An interesting discussion took place on Twitter this morning concerning off the record and embargoed information.
The discussion centred around this story about the PMO sending information to the Barrie Advance and requesting that it be attributed to “a source.” The story written revealed where the information came from and the request that had been made.
Now I’ve worked in comms, I’ve sent out press releases, some of which were embargoed. I also went to journalism school where I learned, and internalized the idea, that when you go off the record, you do so only if you would be willing to go to jail to protect your source (meaning the information is important enough and your source could be in trouble if people found out where the information came from).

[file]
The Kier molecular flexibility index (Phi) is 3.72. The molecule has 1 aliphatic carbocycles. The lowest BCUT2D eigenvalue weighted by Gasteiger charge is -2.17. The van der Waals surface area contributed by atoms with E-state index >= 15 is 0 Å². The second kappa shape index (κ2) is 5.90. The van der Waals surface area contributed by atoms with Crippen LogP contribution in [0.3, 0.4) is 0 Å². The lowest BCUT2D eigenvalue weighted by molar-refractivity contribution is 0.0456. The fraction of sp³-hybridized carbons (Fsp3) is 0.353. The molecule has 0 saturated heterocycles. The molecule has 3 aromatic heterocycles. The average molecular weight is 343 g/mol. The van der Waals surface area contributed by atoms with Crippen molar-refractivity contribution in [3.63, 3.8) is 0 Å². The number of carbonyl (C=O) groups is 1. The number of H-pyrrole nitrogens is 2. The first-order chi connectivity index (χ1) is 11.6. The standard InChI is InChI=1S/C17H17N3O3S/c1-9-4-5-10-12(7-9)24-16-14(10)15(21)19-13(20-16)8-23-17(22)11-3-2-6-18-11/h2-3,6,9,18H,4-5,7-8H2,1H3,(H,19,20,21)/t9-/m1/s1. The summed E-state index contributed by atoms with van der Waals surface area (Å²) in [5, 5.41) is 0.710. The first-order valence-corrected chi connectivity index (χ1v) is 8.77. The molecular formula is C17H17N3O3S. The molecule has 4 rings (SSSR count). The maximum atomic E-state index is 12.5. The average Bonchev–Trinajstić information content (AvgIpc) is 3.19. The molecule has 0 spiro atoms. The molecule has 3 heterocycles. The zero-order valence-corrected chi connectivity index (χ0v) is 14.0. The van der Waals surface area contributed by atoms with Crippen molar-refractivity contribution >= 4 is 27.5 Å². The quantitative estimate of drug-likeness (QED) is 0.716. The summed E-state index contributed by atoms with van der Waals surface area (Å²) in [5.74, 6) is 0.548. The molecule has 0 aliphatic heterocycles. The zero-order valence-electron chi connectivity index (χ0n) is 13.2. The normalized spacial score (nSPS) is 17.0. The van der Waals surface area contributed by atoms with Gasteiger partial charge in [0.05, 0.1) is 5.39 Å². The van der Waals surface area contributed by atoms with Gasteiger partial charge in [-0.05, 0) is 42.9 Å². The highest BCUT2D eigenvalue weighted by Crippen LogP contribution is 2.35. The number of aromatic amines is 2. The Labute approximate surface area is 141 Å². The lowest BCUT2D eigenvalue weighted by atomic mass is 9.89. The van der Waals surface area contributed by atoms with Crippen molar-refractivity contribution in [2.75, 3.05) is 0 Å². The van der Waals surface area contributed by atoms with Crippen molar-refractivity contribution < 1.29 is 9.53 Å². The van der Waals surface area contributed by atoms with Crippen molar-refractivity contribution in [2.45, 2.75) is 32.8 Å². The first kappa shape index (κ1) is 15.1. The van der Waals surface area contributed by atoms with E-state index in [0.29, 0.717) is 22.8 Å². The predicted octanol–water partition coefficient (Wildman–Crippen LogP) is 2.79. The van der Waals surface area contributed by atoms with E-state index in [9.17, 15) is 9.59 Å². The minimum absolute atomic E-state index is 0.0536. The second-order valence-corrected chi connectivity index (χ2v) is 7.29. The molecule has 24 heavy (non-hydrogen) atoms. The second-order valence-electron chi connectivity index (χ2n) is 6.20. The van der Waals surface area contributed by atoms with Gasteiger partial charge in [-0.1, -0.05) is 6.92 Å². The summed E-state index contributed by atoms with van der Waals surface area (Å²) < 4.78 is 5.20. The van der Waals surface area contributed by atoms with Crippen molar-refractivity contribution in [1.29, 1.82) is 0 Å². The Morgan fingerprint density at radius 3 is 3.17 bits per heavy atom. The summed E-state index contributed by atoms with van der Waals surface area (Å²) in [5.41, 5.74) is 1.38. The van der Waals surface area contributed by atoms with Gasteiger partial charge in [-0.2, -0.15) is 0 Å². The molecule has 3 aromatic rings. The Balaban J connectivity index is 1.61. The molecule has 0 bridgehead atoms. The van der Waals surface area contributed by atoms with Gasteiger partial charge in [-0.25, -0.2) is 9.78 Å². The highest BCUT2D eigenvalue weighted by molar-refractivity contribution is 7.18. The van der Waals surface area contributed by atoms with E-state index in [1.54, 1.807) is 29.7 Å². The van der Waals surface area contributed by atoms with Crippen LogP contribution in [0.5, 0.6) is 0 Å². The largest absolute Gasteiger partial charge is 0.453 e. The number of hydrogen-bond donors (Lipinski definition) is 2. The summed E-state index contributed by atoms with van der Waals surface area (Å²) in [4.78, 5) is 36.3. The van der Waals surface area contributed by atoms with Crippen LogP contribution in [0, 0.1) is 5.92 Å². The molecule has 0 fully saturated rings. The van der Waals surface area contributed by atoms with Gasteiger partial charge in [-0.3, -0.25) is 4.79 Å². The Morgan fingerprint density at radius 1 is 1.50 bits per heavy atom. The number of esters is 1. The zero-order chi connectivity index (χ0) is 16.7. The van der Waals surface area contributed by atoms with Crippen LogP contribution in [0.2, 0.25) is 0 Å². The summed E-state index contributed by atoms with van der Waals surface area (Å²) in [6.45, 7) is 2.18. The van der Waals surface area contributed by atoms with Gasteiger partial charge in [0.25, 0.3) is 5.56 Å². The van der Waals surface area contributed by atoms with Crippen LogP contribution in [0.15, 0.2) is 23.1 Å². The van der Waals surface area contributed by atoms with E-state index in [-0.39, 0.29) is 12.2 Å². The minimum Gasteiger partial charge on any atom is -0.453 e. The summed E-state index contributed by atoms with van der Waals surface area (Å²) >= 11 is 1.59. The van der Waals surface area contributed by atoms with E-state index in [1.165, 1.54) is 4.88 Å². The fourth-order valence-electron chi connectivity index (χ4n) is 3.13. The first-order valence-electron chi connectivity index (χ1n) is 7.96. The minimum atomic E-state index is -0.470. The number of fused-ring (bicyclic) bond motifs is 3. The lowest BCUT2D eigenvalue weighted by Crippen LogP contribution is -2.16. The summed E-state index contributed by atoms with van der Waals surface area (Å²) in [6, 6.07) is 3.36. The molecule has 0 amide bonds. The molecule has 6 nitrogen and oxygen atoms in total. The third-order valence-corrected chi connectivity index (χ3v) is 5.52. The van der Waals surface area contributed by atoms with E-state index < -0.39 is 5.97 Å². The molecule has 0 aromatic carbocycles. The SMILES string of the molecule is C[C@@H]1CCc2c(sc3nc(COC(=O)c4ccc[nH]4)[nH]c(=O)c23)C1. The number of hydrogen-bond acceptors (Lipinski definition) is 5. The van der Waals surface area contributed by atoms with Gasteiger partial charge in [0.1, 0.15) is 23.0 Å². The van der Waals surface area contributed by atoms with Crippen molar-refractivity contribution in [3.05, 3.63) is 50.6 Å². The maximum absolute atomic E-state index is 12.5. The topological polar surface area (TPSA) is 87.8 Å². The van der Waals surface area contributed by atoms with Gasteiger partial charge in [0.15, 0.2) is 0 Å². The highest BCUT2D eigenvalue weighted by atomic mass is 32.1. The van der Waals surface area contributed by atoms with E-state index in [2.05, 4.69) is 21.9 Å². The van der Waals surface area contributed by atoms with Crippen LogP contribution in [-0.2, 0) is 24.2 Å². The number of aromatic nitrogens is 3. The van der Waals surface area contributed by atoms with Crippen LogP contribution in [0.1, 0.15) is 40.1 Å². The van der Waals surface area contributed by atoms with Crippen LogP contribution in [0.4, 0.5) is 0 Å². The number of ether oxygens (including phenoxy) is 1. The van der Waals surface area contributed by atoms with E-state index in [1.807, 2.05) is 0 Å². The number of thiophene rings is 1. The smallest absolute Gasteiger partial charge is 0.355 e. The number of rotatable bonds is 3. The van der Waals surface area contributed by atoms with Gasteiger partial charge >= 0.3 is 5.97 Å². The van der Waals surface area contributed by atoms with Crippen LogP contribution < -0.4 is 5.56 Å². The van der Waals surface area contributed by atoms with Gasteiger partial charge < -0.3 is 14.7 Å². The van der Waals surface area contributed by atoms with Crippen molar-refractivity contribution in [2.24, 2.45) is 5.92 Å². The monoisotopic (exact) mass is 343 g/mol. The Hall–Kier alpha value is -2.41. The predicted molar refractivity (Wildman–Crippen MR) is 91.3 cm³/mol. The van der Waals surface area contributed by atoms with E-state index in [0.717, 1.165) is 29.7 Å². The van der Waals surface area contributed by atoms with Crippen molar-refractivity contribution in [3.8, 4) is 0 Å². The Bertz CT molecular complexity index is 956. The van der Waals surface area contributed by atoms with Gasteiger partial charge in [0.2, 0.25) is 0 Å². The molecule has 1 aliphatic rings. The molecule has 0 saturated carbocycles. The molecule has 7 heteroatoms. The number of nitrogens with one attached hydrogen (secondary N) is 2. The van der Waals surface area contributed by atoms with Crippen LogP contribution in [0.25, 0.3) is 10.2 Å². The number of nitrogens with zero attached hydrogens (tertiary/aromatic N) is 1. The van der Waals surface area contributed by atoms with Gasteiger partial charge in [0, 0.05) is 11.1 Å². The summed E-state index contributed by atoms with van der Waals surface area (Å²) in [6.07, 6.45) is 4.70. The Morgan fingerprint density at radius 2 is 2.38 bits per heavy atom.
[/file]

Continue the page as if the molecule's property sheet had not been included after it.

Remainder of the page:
I had always thought embargoed information was different, kind of like a lock-up for the budget. It gives reporters advance notice of what’s happening, giving them time to prepare a story that can go public as soon as the embargo lifts.
Discussing this with several reporters on Twitter (@davidakin, @SusanDelacourt and @AlisonCrawford5) this morning, they agreed that they view information given off the record and under embargo the same way: the caveat has to be agreed to in advance for it to be respected.
It is unreasonable for the PMO to have sent that information and instructing the newspaper that it be “on background” or attributed anonymously without first contacting the reporter to see if he wanted that information on those terms. If a reporter receives the information without accepting those terms, they have no responsibility to use the information under those terms.
It’s not something I had thought about before, but it’s perfectly logical.